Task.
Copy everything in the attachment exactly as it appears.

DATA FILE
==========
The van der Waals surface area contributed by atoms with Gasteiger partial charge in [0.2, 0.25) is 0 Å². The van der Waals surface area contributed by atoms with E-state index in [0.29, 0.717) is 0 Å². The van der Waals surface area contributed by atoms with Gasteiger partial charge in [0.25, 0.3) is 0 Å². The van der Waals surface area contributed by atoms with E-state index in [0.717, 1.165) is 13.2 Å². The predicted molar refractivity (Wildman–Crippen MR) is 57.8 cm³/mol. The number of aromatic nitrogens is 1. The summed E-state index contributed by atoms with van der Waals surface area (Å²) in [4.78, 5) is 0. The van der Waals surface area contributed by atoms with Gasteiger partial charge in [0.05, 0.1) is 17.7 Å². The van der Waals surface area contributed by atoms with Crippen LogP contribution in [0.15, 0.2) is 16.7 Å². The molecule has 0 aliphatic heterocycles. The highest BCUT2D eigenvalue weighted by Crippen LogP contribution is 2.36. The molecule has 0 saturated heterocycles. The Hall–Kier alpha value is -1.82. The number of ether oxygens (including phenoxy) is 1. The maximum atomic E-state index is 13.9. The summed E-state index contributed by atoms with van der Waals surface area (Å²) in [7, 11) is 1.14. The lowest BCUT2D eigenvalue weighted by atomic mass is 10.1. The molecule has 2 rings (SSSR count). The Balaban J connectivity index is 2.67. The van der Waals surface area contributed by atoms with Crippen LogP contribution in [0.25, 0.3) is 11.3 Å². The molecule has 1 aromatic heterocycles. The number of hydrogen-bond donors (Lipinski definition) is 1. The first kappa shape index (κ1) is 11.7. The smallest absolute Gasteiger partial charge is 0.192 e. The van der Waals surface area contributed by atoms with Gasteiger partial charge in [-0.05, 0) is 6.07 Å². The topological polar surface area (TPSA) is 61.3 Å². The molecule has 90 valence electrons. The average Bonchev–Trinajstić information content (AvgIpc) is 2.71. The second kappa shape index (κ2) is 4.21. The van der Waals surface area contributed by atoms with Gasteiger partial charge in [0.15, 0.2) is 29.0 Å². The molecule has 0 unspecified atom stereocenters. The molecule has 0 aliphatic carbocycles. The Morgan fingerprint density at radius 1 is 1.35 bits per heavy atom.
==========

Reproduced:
The van der Waals surface area contributed by atoms with Gasteiger partial charge in [0.2, 0.25) is 0 Å². The van der Waals surface area contributed by atoms with E-state index in [0.29, 0.717) is 0 Å². The van der Waals surface area contributed by atoms with Gasteiger partial charge in [0.25, 0.3) is 0 Å². The van der Waals surface area contributed by atoms with E-state index in [0.717, 1.165) is 13.2 Å². The predicted molar refractivity (Wildman–Crippen MR) is 57.8 cm³/mol. The number of aromatic nitrogens is 1. The summed E-state index contributed by atoms with van der Waals surface area (Å²) in [4.78, 5) is 0. The van der Waals surface area contributed by atoms with Gasteiger partial charge in [0.05, 0.1) is 17.7 Å². The van der Waals surface area contributed by atoms with Crippen LogP contribution in [0.15, 0.2) is 16.7 Å². The molecule has 0 aliphatic heterocycles. The highest BCUT2D eigenvalue weighted by Crippen LogP contribution is 2.36. The molecule has 0 saturated heterocycles. The Hall–Kier alpha value is -1.82. The number of ether oxygens (including phenoxy) is 1. The maximum atomic E-state index is 13.9. The summed E-state index contributed by atoms with van der Waals surface area (Å²) in [7, 11) is 1.14. The lowest BCUT2D eigenvalue weighted by atomic mass is 10.1. The molecule has 2 rings (SSSR count). The Balaban J connectivity index is 2.67. The van der Waals surface area contributed by atoms with Crippen LogP contribution in [0.25, 0.3) is 11.3 Å². The molecule has 1 aromatic heterocycles. The number of hydrogen-bond donors (Lipinski definition) is 1. The first kappa shape index (κ1) is 11.7. The smallest absolute Gasteiger partial charge is 0.192 e. The van der Waals surface area contributed by atoms with Gasteiger partial charge in [-0.05, 0) is 6.07 Å². The topological polar surface area (TPSA) is 61.3 Å². The molecule has 90 valence electrons. The average Bonchev–Trinajstić information content (AvgIpc) is 2.71. The second kappa shape index (κ2) is 4.21. The van der Waals surface area contributed by atoms with Gasteiger partial charge in [0.15, 0.2) is 29.0 Å². The molecule has 0 unspecified atom stereocenters. The molecule has 0 aliphatic carbocycles. The Morgan fingerprint density at radius 1 is 1.35 bits per heavy atom.